Professor Julie Heffernan has worn several hats during her 20 years at Montclair State University. She has taught all levels of painting and drawing as well as seminars for the BFA and MFA Programs. One of those many hats includes being a mother to two sons, 26-year-old musician Oliver and 21-year-old Sam, an environmental science major at Oberlin College. Heffernan candidly speaks about her art, her inspirations and her creative process. The time that it takes for Heffernan to finish her art varies between two weeks and 10 years.
Q: Where did your love for being an artist come from?
A: Probably from those early saint paintings I’d stare at while sitting in church for an hour every Sunday all through my childhood. Those people were badass heroes to me, willing to die for something they believed in.
Q: Where do you draw your inspirations from when painting?
A: I’ve been painting since I was 10, but it was after graduate school where I knew I wanted to be a painter. When I was on a Fulbright in Germany living in West Berlin, I began to notice a flood of images streaming into my brain just as I was falling asleep. They were like movies in my mind that I would close my eyes and watch. This was all utterly new to me so I quickly learned to jot down in paint some of those individual “film stills,” and then to use them in larger still life paintings as mini “projections” onto enlarged apples and pears. They floated into my mind kind of like cartoon thought bubbles. I came to see them as accumulated features of an interior self and as a way into painting a different kind of self-portrait: one more like a truer self, conceived without the distortion of a mirror.
I continue to use that method of conjuring an image to figure out and deepen the content of paintings I’m working on. I go into the same relaxed (theta wave) state to work on particular problems that come up in the course of painting. It happens like this: I encounter a problem; I work on it, think about it, imagine as many possible solutions to that problem as I can. Most of the time I can’t find the perfect solution, so I pretty much despair. Then, with despair, comes giving up, and when a person gives up they tend to relax. I often fall asleep at that point. But here’s where things start to get interesting. Without me being aware of it, the relaxed brain starts working on the problem. The prefrontal cortex goes into action and searches the entire brain for a solution to the problem. And sure enough, almost always I will wake up with an image in mind that is some interesting combination of those half-baked ideas I’d been flirting with before; none of which were quite right in their initial manifestations but now in the right combination, but only after the subconscious mind was allowed to work on it.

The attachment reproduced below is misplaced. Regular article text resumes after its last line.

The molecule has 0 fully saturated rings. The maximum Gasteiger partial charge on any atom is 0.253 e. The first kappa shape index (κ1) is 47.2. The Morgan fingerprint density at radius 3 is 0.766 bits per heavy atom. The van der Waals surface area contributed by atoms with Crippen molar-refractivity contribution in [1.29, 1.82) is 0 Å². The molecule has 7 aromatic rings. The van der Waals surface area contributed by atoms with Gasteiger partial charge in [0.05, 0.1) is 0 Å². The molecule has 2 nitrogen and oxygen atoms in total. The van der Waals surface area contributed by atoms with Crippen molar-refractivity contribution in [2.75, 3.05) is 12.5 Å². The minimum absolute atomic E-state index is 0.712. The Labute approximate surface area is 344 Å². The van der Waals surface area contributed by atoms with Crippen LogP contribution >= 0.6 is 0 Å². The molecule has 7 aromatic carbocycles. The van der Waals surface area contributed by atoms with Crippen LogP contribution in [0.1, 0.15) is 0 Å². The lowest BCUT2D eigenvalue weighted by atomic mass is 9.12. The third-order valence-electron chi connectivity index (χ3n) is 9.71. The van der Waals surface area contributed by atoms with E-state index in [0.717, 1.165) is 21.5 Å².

Q: What types of paintings do you do?
A: I was brought up Catholic and reared on tales of saints and martyrs, so that’s how I came to love storytelling. Later on I wanted some of that momentousness in my own work so I began to make large paintings of what I was seeing in my head to explore that inner wilderness. Over time, the paintings became records of my changing life—crystallizations of my own female experience from motherhood slowly moving towards old age. Most recently, I’ve been making landscapes out of all that interiority. I want substance and weight in my work that suggests there is urgency in what I paint about, what I care about.
Q: What are some of your proudest accomplishments?
A: I have a traveling museum show up right now [called] “When the Water Rises,” going from the Louisiana State Uuniversity Museum of Art in Baton Rouge, Louisiana, and traveling to the San Angelo Museum of Art in Texas, the University of Tampa in Florida, the Mennelo Museum in Orlando, Florida; then on to the Palmer Museum in State College, Pennsylvania. I’m very proud of that show because it brings my concerns about what’s happening in the environment to the forefront. Had I had the talent to be a politician or a scientist, I would have used those platforms for activism, but I do have a set of skills I’ve been developing over 40 years that I can use as my bully pulpit to bring those issues to a larger public and that’s what I’m doing with these shows.
Q: What work of art are you most proud of? Why?
A: I’m probably most proud of the painting “Camp Bedlam,” which is the centerpiece of the “When the Water Rises” show. It’s a diptych and depicts an imagined space—a kind of post-apocalyptic world where folks have taken to the trees and created a provisional habitat for themselves there using the detritus from the old world – soggy mattresses, old appliances from TV sets to washers and dryers—to create a new kind of living experience. The message behind the piece is that life goes on, the good and the bad of it, but we will find ways to survive and adapt.